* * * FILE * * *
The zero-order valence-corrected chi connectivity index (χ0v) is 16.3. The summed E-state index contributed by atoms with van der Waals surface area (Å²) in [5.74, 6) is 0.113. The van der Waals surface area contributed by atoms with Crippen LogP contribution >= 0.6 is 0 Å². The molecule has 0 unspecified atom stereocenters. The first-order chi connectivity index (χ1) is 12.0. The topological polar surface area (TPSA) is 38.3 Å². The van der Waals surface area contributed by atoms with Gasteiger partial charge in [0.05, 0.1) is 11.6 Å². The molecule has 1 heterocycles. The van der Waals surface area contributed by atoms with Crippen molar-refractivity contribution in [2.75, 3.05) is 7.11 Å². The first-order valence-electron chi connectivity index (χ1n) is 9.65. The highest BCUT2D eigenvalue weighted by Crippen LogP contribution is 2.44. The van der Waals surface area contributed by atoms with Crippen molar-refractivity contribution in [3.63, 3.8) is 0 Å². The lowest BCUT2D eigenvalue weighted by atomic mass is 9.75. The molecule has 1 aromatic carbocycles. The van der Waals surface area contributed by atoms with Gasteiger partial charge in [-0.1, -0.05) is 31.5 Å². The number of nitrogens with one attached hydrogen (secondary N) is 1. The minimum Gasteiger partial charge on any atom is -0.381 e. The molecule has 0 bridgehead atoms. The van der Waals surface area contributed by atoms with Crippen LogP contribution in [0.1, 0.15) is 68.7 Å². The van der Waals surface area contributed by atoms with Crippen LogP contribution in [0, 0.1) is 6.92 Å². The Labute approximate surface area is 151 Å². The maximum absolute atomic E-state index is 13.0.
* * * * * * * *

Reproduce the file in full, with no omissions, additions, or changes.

The zero-order valence-corrected chi connectivity index (χ0v) is 16.3. The summed E-state index contributed by atoms with van der Waals surface area (Å²) in [5.74, 6) is 0.113. The van der Waals surface area contributed by atoms with Crippen LogP contribution >= 0.6 is 0 Å². The molecule has 0 unspecified atom stereocenters. The first-order chi connectivity index (χ1) is 12.0. The topological polar surface area (TPSA) is 38.3 Å². The van der Waals surface area contributed by atoms with Gasteiger partial charge in [0.05, 0.1) is 11.6 Å². The molecule has 1 heterocycles. The van der Waals surface area contributed by atoms with Crippen molar-refractivity contribution in [2.75, 3.05) is 7.11 Å². The first-order valence-electron chi connectivity index (χ1n) is 9.65. The highest BCUT2D eigenvalue weighted by Crippen LogP contribution is 2.44. The van der Waals surface area contributed by atoms with Crippen molar-refractivity contribution in [3.63, 3.8) is 0 Å². The lowest BCUT2D eigenvalue weighted by atomic mass is 9.75. The molecule has 1 aromatic carbocycles. The van der Waals surface area contributed by atoms with Gasteiger partial charge in [-0.1, -0.05) is 31.5 Å². The number of nitrogens with one attached hydrogen (secondary N) is 1. The minimum Gasteiger partial charge on any atom is -0.381 e. The molecule has 0 bridgehead atoms. The van der Waals surface area contributed by atoms with Crippen LogP contribution in [0.1, 0.15) is 68.7 Å². The van der Waals surface area contributed by atoms with Crippen LogP contribution in [0, 0.1) is 6.92 Å². The Labute approximate surface area is 151 Å². The maximum absolute atomic E-state index is 13.0.